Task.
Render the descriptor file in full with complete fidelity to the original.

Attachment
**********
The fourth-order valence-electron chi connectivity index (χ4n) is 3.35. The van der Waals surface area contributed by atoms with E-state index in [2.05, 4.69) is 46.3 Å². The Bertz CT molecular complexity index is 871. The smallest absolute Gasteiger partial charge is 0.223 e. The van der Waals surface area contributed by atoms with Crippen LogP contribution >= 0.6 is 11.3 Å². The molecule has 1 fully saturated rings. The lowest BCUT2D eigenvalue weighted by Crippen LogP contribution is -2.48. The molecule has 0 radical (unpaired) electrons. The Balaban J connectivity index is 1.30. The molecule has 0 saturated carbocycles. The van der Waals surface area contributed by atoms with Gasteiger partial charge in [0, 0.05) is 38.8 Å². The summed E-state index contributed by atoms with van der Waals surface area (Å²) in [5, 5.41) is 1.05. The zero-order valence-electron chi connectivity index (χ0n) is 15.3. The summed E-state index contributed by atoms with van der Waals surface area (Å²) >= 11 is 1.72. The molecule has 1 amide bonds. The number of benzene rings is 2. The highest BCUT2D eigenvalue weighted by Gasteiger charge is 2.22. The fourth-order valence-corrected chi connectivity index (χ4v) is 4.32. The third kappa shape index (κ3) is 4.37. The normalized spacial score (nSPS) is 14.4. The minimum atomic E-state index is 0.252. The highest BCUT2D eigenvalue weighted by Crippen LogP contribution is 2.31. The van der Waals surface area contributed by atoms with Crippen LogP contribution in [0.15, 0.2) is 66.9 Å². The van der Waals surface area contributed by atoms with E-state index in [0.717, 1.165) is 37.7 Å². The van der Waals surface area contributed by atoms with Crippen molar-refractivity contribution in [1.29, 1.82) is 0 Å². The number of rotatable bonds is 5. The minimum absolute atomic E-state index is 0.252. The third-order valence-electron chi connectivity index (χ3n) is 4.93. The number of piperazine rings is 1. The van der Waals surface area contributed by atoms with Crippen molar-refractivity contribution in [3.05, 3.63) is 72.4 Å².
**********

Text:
The fourth-order valence-electron chi connectivity index (χ4n) is 3.35. The van der Waals surface area contributed by atoms with E-state index in [2.05, 4.69) is 46.3 Å². The Bertz CT molecular complexity index is 871. The smallest absolute Gasteiger partial charge is 0.223 e. The van der Waals surface area contributed by atoms with Crippen LogP contribution >= 0.6 is 11.3 Å². The molecule has 1 fully saturated rings. The lowest BCUT2D eigenvalue weighted by Crippen LogP contribution is -2.48. The molecule has 0 radical (unpaired) electrons. The Balaban J connectivity index is 1.30. The molecule has 0 saturated carbocycles. The van der Waals surface area contributed by atoms with Gasteiger partial charge in [0, 0.05) is 38.8 Å². The summed E-state index contributed by atoms with van der Waals surface area (Å²) in [5, 5.41) is 1.05. The zero-order valence-electron chi connectivity index (χ0n) is 15.3. The summed E-state index contributed by atoms with van der Waals surface area (Å²) >= 11 is 1.72. The molecule has 1 amide bonds. The number of benzene rings is 2. The highest BCUT2D eigenvalue weighted by Gasteiger charge is 2.22. The fourth-order valence-corrected chi connectivity index (χ4v) is 4.32. The third kappa shape index (κ3) is 4.37. The normalized spacial score (nSPS) is 14.4. The minimum atomic E-state index is 0.252. The highest BCUT2D eigenvalue weighted by Crippen LogP contribution is 2.31. The van der Waals surface area contributed by atoms with Crippen LogP contribution in [0.15, 0.2) is 66.9 Å². The van der Waals surface area contributed by atoms with E-state index in [0.717, 1.165) is 37.7 Å². The van der Waals surface area contributed by atoms with Crippen molar-refractivity contribution in [1.29, 1.82) is 0 Å². The number of rotatable bonds is 5. The minimum absolute atomic E-state index is 0.252. The third-order valence-electron chi connectivity index (χ3n) is 4.93. The number of piperazine rings is 1. The van der Waals surface area contributed by atoms with Crippen molar-refractivity contribution in [3.05, 3.63) is 72.4 Å².